The Red Sox and four-time All-Star second baseman Dustin Pedroia announced Monday that Pedroia has ended his rehab assignment at Double-A Portland and been placed on the 60-day injured list. Pedroia, who has been limited to nine major-league games and 34 plate appearances since the beginning of the 2018 season, acknowledged that he’s “not sure” whether he’ll be able to play again.
Alex Cora and Dustin Pedroia were teammates from 2006-2008. The skipper talks about Pedroia's injury status in the @Amica Alex Cora Pregame Press Conference. https://t.co/CRukEiNRjn pic.twitter.com/NCAnZtYTJi— NESN (@NESN) May 27, 2019
The 35-year-old infielder admitted that “it’s to a point now where my knee is not allowing me to play every day.” That’s a discouraging revelation for a guy who has tried so many different methods to get back on the field: He’s undergone two major knee cartilage surgeries since the end of the 2016 season — a meniscectomy and chondroplasty following the ‘16 campaign, and a complete cartilage restoration after the ‘17 season — and he said Monday that he doesn’t want to undergo another surgery, as the next operation that’s been reccommended would affect his quality of life.
Pedroia plans to leave the team for the time being and will take an indefinite break from baseball, though he said Monday that he will provide the team with “whatever they need” in terms of moral support and advice, whether that’s from a distance — FaceTime was mentioned during the press conference as an avenue for him to provide support to his teammates — or in the clubhouse at some point in the future. While he didn’t explicitly say that he doesn’t plan to play again, Pedroia — who has two seasons remaining on his six-year deal — did acknowledge that “my knee would never heal,” and considering today’s news along with the fact that he’s played so little over the past two seasons, the odds of him returning to the big leagues for anything more than a ceremonial send-off (which will be near impossible at any point after this season due to MLB’s new September roster rules, which go into effect next year) seem to be extraordinarily low.
If there’s a silver lining that’s to be taken from this news, it’s that the Red Sox have a multitude of quality options at second base. Former All-Star utility man Brock Holt — who has a concerning injury history of his own but returned from the injured list on Monday — had a very strong 2018 season, posting a .774 OPS while starting 49 games at second base, and he will likely see regular action there going forward. Third-baseman-turned-utility-infielder Michael Chavis has had a very good rookie season, hitting for an .897 OPS while playing in 27 games at second, and he’ll continue to get opportunities there despite the fact that it’s not his natural position. 2018 World Series hero Eduardo Núñez has struggled thus far in 2019, posting a .493 OPS with just 18 hits (four for extra bases) and two walks in 92 plate appearances. But he’s a decent defender at second base, having played in 15 games there this year, and he’s a better player than his offensive numbers this season would indicate.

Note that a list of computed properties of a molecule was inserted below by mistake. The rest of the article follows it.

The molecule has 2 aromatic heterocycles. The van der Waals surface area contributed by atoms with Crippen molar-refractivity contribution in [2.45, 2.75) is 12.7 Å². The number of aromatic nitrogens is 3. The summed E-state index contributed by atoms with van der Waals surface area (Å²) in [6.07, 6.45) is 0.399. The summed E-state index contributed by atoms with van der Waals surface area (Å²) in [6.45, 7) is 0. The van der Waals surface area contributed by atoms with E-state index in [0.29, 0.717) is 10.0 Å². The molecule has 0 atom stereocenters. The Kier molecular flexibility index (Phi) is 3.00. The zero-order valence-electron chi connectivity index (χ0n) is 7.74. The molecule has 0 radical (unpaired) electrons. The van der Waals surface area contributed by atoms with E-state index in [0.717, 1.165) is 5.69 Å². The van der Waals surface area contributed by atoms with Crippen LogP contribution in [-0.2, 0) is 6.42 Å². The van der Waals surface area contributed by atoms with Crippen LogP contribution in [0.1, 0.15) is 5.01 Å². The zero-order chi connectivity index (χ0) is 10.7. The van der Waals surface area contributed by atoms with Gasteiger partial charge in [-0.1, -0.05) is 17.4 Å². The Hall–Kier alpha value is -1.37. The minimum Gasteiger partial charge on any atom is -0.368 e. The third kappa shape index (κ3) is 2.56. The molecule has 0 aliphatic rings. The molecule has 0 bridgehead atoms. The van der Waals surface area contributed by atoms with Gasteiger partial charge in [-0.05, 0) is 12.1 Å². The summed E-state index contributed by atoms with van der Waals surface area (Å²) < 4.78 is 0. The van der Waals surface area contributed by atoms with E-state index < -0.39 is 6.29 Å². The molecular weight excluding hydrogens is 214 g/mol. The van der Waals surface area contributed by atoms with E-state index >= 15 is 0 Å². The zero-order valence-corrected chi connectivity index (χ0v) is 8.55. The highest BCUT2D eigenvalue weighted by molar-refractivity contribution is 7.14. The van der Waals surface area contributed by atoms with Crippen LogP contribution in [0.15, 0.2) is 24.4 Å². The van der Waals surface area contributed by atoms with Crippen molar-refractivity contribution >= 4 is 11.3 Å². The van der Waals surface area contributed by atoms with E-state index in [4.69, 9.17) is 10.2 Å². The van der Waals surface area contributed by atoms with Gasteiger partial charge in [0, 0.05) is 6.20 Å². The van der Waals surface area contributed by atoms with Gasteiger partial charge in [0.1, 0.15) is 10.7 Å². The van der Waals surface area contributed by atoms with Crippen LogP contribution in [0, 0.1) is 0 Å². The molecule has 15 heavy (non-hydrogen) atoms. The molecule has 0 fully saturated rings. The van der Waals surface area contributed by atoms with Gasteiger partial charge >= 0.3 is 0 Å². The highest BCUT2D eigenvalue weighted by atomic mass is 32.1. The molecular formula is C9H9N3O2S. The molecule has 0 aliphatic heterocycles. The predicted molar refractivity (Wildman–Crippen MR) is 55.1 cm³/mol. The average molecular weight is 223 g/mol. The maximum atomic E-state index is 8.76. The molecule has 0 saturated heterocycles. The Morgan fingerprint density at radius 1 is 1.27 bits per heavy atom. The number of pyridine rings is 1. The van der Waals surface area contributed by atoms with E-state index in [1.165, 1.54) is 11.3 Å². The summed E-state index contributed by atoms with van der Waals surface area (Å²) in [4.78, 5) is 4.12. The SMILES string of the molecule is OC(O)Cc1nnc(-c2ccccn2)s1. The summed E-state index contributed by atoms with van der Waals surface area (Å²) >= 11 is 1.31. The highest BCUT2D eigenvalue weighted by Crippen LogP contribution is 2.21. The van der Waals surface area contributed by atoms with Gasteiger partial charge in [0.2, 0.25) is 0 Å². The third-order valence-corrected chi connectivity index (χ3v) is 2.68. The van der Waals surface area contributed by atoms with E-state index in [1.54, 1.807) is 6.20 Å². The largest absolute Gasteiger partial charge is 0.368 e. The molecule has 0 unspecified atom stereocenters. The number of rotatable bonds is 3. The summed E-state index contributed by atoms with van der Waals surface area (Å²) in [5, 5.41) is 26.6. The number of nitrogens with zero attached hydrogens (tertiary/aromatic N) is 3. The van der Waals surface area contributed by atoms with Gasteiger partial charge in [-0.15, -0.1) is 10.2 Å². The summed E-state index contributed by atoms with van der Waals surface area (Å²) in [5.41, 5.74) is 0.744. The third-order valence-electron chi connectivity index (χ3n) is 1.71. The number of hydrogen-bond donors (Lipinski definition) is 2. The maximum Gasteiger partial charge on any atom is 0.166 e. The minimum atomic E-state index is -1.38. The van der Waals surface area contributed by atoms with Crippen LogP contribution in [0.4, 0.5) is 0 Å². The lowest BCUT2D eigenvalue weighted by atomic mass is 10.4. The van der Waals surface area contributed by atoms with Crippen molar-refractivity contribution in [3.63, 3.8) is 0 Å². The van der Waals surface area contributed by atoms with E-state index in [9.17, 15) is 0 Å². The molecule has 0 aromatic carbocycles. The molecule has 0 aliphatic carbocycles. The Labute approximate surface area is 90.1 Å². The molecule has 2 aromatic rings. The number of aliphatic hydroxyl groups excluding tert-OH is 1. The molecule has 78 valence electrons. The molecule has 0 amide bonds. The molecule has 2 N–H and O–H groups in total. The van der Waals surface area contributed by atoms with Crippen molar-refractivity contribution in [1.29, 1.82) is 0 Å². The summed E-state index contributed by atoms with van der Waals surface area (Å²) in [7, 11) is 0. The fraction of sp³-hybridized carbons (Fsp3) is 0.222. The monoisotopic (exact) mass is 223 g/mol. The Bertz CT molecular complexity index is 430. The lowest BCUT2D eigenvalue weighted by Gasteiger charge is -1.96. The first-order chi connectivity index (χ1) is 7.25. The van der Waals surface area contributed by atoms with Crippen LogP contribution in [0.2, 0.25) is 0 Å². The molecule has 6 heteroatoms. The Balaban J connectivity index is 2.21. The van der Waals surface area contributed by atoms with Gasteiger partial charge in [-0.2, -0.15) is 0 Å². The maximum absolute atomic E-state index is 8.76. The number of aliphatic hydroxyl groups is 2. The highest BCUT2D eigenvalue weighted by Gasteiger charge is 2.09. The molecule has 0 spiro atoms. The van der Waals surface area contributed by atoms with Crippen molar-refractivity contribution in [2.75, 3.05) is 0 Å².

With all of that said, they may want to add more depth at the position down the stretch — like they did last season when they acquired Ian Kinsler — if they determine that they’re going to be serious contenders. It all depends on whether they trust Chavis, who had never played in a game at second base until this season, to play reliable defense in such consequential games.
If this is it for Pedroia, he’ll leave a very strong legacy behind. He was considered the heart and soul of Red Sox World Series teams in 2007 and 2013 (and also made brief contributions to the ‘18 World Series club). He won the AL Rookie of the Year in ‘07 and the AL MVP in ‘08, and he was a four-time Glove Glover, a four-time All-Star, and a Silver Slugger in ‘08. He had six seasons with a WAR over 5.0 (as calculated by Baseball Reference) between 2008-16, including a ridiculous 8.0 WAR season in 2011. Judging by some metrics, he’s a borderline Hall of Fame candidate: according to Jay Jaffe’s JAWS scoring system, he’s the 20th-best second baseman in MLB history and has stronger credentials than numerous players at the position who are already in the Hall. Judging by his seven-year peak WAR (42.4), he is the 16th-best player at the position in league history, and he is just short of the 44.4 seven-year peak average among the 20 second basemen already in the Hall. Going by Bill James’ Hall of Fame monitor stat, he’s just short of being considered a “likely Hall of Famer,” as his 94 score is just below the 100 rating for a player who’s likely to be inducted in Cooperstown.